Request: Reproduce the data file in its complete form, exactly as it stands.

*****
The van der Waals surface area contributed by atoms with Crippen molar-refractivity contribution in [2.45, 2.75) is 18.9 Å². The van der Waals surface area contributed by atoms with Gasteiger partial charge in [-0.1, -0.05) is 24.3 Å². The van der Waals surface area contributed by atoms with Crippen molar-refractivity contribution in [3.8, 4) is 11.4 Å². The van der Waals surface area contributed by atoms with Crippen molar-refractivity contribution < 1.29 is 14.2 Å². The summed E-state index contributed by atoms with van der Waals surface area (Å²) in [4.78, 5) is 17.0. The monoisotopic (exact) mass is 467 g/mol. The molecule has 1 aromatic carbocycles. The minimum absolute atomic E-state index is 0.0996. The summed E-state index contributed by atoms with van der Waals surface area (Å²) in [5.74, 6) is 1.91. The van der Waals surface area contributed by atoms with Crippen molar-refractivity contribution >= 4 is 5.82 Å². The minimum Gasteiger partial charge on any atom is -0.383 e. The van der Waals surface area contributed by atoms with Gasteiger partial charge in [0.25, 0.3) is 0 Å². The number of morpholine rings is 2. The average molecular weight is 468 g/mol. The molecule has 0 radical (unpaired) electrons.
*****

The van der Waals surface area contributed by atoms with Crippen molar-refractivity contribution in [2.45, 2.75) is 18.9 Å². The van der Waals surface area contributed by atoms with Gasteiger partial charge in [-0.1, -0.05) is 24.3 Å². The van der Waals surface area contributed by atoms with Crippen molar-refractivity contribution in [3.8, 4) is 11.4 Å². The van der Waals surface area contributed by atoms with Crippen molar-refractivity contribution < 1.29 is 14.2 Å². The summed E-state index contributed by atoms with van der Waals surface area (Å²) in [4.78, 5) is 17.0. The monoisotopic (exact) mass is 467 g/mol. The molecule has 1 aromatic carbocycles. The minimum absolute atomic E-state index is 0.0996. The summed E-state index contributed by atoms with van der Waals surface area (Å²) in [5.74, 6) is 1.91. The van der Waals surface area contributed by atoms with Crippen molar-refractivity contribution >= 4 is 5.82 Å². The minimum Gasteiger partial charge on any atom is -0.383 e. The van der Waals surface area contributed by atoms with Gasteiger partial charge in [0.25, 0.3) is 0 Å². The number of morpholine rings is 2. The average molecular weight is 468 g/mol. The molecule has 0 radical (unpaired) electrons.